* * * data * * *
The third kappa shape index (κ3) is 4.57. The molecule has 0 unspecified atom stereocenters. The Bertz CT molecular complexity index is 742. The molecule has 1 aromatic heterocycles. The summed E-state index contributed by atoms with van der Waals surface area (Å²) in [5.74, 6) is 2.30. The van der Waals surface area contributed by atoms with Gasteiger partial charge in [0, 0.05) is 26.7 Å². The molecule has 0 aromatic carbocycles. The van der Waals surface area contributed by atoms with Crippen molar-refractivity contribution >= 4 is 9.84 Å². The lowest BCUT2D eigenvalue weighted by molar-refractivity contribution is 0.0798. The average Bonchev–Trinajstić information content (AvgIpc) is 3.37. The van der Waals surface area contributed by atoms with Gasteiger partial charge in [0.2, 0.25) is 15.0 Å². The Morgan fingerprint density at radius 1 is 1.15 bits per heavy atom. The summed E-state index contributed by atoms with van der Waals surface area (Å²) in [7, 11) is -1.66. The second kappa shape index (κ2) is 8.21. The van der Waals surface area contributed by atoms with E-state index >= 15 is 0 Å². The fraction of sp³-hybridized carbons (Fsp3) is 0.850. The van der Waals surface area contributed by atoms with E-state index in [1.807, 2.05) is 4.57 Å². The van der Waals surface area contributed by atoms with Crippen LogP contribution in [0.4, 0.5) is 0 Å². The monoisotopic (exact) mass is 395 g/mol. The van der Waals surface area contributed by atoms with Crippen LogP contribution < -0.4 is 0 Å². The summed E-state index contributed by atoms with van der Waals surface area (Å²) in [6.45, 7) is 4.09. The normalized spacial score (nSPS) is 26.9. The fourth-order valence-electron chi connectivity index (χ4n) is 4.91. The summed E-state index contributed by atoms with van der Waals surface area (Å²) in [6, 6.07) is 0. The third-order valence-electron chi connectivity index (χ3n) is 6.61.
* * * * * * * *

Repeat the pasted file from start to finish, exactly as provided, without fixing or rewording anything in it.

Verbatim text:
The third kappa shape index (κ3) is 4.57. The molecule has 0 unspecified atom stereocenters. The Bertz CT molecular complexity index is 742. The molecule has 1 aromatic heterocycles. The summed E-state index contributed by atoms with van der Waals surface area (Å²) in [5.74, 6) is 2.30. The van der Waals surface area contributed by atoms with Gasteiger partial charge in [0, 0.05) is 26.7 Å². The molecule has 0 aromatic carbocycles. The van der Waals surface area contributed by atoms with Crippen molar-refractivity contribution >= 4 is 9.84 Å². The lowest BCUT2D eigenvalue weighted by molar-refractivity contribution is 0.0798. The average Bonchev–Trinajstić information content (AvgIpc) is 3.37. The van der Waals surface area contributed by atoms with Gasteiger partial charge in [0.2, 0.25) is 15.0 Å². The Morgan fingerprint density at radius 1 is 1.15 bits per heavy atom. The summed E-state index contributed by atoms with van der Waals surface area (Å²) in [7, 11) is -1.66. The second kappa shape index (κ2) is 8.21. The van der Waals surface area contributed by atoms with E-state index >= 15 is 0 Å². The fraction of sp³-hybridized carbons (Fsp3) is 0.850. The van der Waals surface area contributed by atoms with E-state index in [1.807, 2.05) is 4.57 Å². The van der Waals surface area contributed by atoms with Crippen LogP contribution in [0.4, 0.5) is 0 Å². The monoisotopic (exact) mass is 395 g/mol. The van der Waals surface area contributed by atoms with Crippen LogP contribution < -0.4 is 0 Å². The summed E-state index contributed by atoms with van der Waals surface area (Å²) in [6.45, 7) is 4.09. The normalized spacial score (nSPS) is 26.9. The fourth-order valence-electron chi connectivity index (χ4n) is 4.91. The summed E-state index contributed by atoms with van der Waals surface area (Å²) in [6, 6.07) is 0. The third-order valence-electron chi connectivity index (χ3n) is 6.61.